For merely explanatory purposes, we will refer to the version of this system (of which there will be as many as freedom to contract allows so long as they do not go against the law) which is most commonly used in this sector of tourism.

The Club was normally set up by two members, usually two companies, which entered into an Association or Club Constitution Contract which basically defined:

  • The Founder Members (or promoters of the Club in commercial terms), who had the right to admit new members (to whom we could refer as Ordinary Members).
  • The Purpose of the Club: To enable its members to use and enjoy an apartment, house, room, etc, whether pre-determined or determinable, during a pre-determined or determinable annual period until the end of the Club’s lifetime according to its own Rules.
  • The Rules of the Club (or Constitution), which included the rights and obligations of the Founder Members (promoters) and of the Ordinary Members (users), the Governing Bodies of the Club (its Committee), its length (normally in perpetuity, 80 years, etc, although the current tendency is to make it shorter owing to market demands).
  • Admission of Members: As many Members could be admitted as “Rights of Occupation” were available, i.e. as many as occupation periods there are (normally weekly periods, which means 51 or 52) per apartment or accommodation unit “ATTACHED” to the Club.
  • Commercialisation. Form of Admission of new Members, which is normally for valuable consideration following an agreement freely reached by the seller of the Membership or Affiliation (the Founder Member) and the purchaser (the consumer). The Affiliation would be acquired by a “Purchase Contract”, but the right to effective use of the Unit was reflected in the “Club Membership Certificate”.
  • Obligation to pay an Annual Fee for the provision of services to the holder of the right and to the Unit and the Resort in which the Unit is located, as well as the consequences of non-payment.
  • Management Committee of the Club, on which the Founder Members and the “Ordinary” Members were represented and whose members were normally elected by the (normally Annual) General Meeting of Members.

But, what happened if a fraudulent promoter sold more rights of occupation than were available or sold the units registered in its own name, for example, without any liens noted on the Register?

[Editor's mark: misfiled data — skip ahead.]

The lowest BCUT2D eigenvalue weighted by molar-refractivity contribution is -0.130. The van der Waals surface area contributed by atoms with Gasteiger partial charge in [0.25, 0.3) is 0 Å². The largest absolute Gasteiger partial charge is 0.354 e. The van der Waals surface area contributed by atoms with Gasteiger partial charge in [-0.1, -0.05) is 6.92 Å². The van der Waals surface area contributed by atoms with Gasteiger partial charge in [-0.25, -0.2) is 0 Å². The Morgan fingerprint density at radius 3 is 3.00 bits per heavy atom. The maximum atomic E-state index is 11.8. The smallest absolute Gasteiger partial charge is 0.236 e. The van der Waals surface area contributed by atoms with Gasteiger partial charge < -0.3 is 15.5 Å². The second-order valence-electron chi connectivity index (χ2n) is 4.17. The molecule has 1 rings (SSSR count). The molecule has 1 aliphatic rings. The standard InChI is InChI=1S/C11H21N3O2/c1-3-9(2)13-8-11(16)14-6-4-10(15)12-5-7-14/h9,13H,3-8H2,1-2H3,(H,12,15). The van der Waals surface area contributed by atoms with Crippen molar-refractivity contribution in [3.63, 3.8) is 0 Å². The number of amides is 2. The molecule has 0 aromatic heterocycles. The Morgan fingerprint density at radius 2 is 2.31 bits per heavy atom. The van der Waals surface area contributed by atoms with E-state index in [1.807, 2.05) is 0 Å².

A response to this important question which, at least at the beginning, was one of the main points of contention, was provided by the operators with the formulation of legal structures which allowed an effective control of the commercialisation of these affiliation rights, the main ones being, on the one hand, the so-called “multi-ownership” system or functional or fixed-purpose community of property, which made use of the controlling role of notaries and registrars and eventually was somehow adapted by the REA 42/1998 in the form of an in-rem leasehold right of rotational enjoyment –the registration of which at the Land Registry was mandatory– and, on the other hand, the “Club/Trustee” system, of proven practical efficiency in the United Kingdom, i.e. in the main origin market for these consumers in all of Europe and specifically those with Spain as their destination, which made it a suitable option insofar as these consumers and users were familiar with it.

It was not, therefore, some clever invention, but a system already known by the majority of the consumers to whom it was aimed –a knowledge which would later become widespread– which worked as an actual provider of protection to the consumers.


The Trustee is a typically Ango-Saxon concept, widely spread across the whole world and very particularly in the context of trade activities, whereby –in the case at hand– ownership of the property or the rights to be used by the Ordinary Members or timeshare purchasers is vested or owned by a third party (the Trustee) on whom confidence is placed to hold title thereto and to keep them free from liens and encumbrances, so that they can be used at all times by the Members, and to ensure that the Founder Members (promoters), even if they hold a majority –which at the beginning they always do- , will be unable to administer or mortgage or dispose of them in any way that would prevent the rights of occupation from being exercised.


The Trust is created by virtue of the Deed of Trust, whereby the Founder Members of the Club (its only members at the beginning) appoint a special company or ‘Trustee’.

Under the law governing its legal structure, the Trustee is an independent company which, as every company, has its own personal assets, its own income and expenditure and its own profit or loss, and whose mission is to provide a specific service to third parties (in this case the Club and its Members), such as holding title to the property “attached” to the Club thereby assuming a custodian role.